Parkland Hospital, Major Healthcare Provider For Latinos, Risks Medicare Funding Due To Negligence

DALLAS -- Parkland Memorial Hospital, which has been cited by federal regulators for continued threats to patient safety, plans to sign a "systems improvement agreement" that may allow it to continue to treat Medicare patients -- even if it no longer qualifies to participate in the program.

The Centers for Medicare and Medicaid Services (CMS) told the hospital its federal funding would be cut off and its Medicare agreement terminated on Sept. 30 "because of deficiencies that represent an immediate and serious threat to patient health and safety." Yet CMS offered Parkland the opportunity to sign the systems improvement agreement, which would allow outside consultants to oversee changes to its operations, because of the enormous number of patients who would be impacted if the hospital were to be shut down.

"Closing the hospital would have a devastating impact for Dallas county," said CMS spokesman Bob Moos. "CMS offered an opportunity for Parkland to improve its services through an agreement that will help to comply with the requirements to achieve the expectations and quality required to participate in the Medicare program."

The systems improvement agreement is time-limited; CMS-approved consultants will try to address all of the problems found at the hospital by the end of the month. They will work beyond that date if more time is needed for Parkland to reach compliance, Moos said.

The Justice Department has also launched an investigation of the facility.

Parkland is Dallas County's only public hospital and the only option for the 45 percent of Latinos in Dallas who lack health insurance. Losing federal funding would have a profound effect on its patients, many of whom are low-income and Hispanic. Although definitive statistics are not available, the Concilio, a nonprofit organization that serves the Hispanic community in Dallas, estimates that 82 percent of the babies born at Parkland and 50 percent of the hospital’s patients are Hispanic. Hospital spokeswoman Candace White confirmed to The Huffington Post that the majority of Parkland's patients are Hispanic.

On August 9, the hospital was notified of severe deficiencies uncovered during an investigation conducted in July by the Texas Department of Health, at the behest of CMS. In its report, the health department warned that Parkland posed "an immediate and serious threat to the health and safety of its patients." It threatened to withhold more than $400 million in federal funds if the problems were not corrected by September 30. The hospital has been working since then to address the issues and comply with CMS and the health department's requests.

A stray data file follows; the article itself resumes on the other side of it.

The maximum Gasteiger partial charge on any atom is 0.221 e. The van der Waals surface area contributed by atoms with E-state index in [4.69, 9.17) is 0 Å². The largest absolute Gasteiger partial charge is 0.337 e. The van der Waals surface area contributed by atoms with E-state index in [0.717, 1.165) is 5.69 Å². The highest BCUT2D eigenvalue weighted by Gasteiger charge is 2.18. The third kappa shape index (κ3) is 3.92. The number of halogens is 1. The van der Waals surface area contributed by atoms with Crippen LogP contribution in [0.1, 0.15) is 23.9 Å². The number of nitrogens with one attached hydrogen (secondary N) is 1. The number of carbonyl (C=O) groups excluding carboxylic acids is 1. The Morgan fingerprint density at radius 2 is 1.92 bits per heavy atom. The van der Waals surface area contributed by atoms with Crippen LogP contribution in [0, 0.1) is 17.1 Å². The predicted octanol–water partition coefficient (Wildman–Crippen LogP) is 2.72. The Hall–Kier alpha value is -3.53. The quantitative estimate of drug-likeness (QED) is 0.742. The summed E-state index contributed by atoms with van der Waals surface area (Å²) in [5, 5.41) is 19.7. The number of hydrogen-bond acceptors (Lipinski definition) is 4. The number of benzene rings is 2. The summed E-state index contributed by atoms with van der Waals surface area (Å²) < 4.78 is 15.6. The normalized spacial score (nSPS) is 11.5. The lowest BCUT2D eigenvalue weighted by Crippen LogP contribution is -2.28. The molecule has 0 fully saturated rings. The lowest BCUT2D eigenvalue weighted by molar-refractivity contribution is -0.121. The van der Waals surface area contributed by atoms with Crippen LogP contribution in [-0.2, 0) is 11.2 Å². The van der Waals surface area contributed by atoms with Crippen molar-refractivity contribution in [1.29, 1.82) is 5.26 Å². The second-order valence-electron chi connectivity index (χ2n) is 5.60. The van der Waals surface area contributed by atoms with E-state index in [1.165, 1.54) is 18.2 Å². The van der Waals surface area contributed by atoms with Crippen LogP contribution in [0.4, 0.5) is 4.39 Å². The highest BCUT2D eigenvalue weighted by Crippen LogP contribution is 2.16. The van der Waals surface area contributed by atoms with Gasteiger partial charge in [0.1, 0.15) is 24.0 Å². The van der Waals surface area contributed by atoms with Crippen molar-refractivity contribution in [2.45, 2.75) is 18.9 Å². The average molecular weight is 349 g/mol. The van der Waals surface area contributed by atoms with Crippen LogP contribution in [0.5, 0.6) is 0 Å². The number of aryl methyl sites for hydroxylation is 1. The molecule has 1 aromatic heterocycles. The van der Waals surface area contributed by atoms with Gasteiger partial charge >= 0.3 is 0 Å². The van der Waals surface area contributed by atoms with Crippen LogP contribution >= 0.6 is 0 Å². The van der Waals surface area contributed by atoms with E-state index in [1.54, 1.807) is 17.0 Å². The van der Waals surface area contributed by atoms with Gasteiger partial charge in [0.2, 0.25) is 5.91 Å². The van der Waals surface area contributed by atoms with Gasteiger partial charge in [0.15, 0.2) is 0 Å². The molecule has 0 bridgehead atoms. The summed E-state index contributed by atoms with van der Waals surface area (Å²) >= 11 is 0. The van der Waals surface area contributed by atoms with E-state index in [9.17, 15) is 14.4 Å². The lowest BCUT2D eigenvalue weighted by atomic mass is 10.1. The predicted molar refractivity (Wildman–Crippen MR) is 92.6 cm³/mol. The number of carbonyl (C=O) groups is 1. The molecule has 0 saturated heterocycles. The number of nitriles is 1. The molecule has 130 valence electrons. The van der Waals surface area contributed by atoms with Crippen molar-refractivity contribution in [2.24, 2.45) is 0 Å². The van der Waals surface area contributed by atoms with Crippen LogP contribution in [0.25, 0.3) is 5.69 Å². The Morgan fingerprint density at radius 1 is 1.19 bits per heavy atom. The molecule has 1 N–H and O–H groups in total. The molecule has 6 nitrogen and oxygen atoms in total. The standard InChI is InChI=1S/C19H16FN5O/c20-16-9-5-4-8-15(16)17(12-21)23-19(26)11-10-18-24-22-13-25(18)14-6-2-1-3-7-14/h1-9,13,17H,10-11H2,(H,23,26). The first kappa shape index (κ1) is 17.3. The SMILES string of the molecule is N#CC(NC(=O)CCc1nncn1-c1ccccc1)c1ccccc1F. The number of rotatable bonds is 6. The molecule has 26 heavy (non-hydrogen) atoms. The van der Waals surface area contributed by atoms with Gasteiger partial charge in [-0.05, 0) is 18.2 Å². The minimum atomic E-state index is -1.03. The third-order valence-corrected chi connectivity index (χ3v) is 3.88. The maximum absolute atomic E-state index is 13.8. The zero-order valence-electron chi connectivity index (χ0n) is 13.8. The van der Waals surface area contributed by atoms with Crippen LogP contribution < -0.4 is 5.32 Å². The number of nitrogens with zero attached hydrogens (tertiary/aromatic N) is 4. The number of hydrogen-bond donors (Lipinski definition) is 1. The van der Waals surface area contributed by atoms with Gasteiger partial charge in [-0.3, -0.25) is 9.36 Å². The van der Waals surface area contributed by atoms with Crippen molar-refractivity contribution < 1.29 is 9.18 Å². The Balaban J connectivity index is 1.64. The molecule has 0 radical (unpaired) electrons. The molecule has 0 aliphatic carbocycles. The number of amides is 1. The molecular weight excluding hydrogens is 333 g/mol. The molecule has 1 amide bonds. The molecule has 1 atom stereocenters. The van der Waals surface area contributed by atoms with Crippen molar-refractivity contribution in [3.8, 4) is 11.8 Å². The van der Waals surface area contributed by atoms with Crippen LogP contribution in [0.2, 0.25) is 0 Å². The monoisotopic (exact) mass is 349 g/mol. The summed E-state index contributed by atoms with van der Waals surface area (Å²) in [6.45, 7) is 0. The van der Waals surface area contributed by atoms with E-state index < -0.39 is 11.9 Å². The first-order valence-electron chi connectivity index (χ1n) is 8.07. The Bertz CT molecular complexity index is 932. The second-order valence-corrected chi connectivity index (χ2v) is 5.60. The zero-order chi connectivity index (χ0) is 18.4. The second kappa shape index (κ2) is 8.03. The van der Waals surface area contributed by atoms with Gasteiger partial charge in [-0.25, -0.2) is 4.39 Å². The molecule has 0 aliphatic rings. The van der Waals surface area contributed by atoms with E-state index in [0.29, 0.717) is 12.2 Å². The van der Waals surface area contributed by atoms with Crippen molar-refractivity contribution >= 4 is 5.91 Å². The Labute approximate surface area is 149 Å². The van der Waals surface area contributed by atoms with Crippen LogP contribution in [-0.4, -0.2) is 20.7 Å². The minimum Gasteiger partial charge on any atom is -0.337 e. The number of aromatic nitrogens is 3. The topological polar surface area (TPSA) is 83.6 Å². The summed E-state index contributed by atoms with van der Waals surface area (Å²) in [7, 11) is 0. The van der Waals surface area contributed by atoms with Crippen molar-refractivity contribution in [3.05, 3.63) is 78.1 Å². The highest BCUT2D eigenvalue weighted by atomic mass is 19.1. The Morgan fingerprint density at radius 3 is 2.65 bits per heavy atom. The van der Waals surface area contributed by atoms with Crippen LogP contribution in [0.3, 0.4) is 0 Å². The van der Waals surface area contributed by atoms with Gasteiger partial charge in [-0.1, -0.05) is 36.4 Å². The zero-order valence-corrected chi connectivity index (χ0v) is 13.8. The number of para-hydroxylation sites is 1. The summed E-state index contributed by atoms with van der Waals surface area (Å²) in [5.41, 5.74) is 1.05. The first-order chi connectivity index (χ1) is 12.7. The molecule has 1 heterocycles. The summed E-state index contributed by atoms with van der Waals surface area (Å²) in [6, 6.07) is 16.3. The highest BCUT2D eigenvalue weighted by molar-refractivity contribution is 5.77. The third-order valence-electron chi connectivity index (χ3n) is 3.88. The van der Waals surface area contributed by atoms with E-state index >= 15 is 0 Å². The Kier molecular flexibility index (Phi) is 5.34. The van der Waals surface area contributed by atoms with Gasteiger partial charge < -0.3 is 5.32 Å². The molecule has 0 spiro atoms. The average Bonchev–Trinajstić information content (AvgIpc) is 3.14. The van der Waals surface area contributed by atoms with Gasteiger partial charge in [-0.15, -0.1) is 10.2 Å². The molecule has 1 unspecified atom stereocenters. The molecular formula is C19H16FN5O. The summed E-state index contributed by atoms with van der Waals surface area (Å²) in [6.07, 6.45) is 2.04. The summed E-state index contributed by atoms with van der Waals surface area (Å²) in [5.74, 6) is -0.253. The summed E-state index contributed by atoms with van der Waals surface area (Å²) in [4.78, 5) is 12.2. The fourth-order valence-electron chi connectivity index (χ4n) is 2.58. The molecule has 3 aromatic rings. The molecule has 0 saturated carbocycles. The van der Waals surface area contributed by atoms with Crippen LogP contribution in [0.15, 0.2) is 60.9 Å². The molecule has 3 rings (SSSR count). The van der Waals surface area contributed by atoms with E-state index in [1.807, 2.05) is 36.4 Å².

Racing against the clock, Parkland Hospital must remedy a number of critical issues cited in the report, including delays in emergency service, the lack of proper sterilization measures, errors in patient documentation, lack of initial infirmary care, failed operation and use of specialized equipment, failure to store medication properly, and failure to take basic precautions in patient care.

Dallas County Commissioner Elba Garcia said the conditions at Parkland were "unacceptable, despicable and inexcusable." She is demanding that the hospital hold those responsible accountable by ordering a top-down change in leadership at all levels.

“The hospital should not be closed, but it can make a profound change to fix major problems," Garcia said. "We also need to seriously consider, in an independent study, what are best medical practices in each area, to ultimately give us an idea of what’s happening."

Garcia said the CMS findings corroborated what she has heard firsthand from patients. Her office has received complaints from many Hispanics who are furious about the treatment they received at Parkland.

“There’s no excuse to explain why [the hospital is] missing records and medical archives in this digital age, or why there is no proper sterilization of medical instruments. This is a public hospital that has to respect people of scarce economic resources through good medical care," she said.

On any given day, Parkland is significantly overcrowded, with patients filling its corridors, waiting rooms and surrounding areas. Some have been made to wait for 18 hours or more before receiving emergency medical attention. Inside there are never-ending streams of people, while outside there is a chaotic mix of buses, patrol cars and ambulances. Patients include men, women, children, the elderly and the homeless. Most are treated for only a nominal fee.

Among Parkland's achievements is its civilian burn center, the second largest in the nation. The hospital is also a national leader in disaster preparedness and serves as a primary teaching hospital for the University of Texas Southwestern Medical Center.

Yet there have been tragedies. One of the more recent ones involved the death of a psychiatric patient who was treated in violation of regulatory standards. After the patient's death, CMS ordered an investigation into medical procedures and operating conditions at Parkland. Hospital facilities and medical equipment were scrutinized, patients and hospital employees were interviewed, and medical archives and clinical records were reviewed. CMS concluded that several aspects of Parkland’s operations didn’t comply with the federal requirements for Medicare accreditation, so the agency ordered Medicare funds withheld until the problems were corrected. In fiscal year 2010, 16 percent of Parkland's budget came from Medicare funds and 32 percent of it came from Medicaid funds.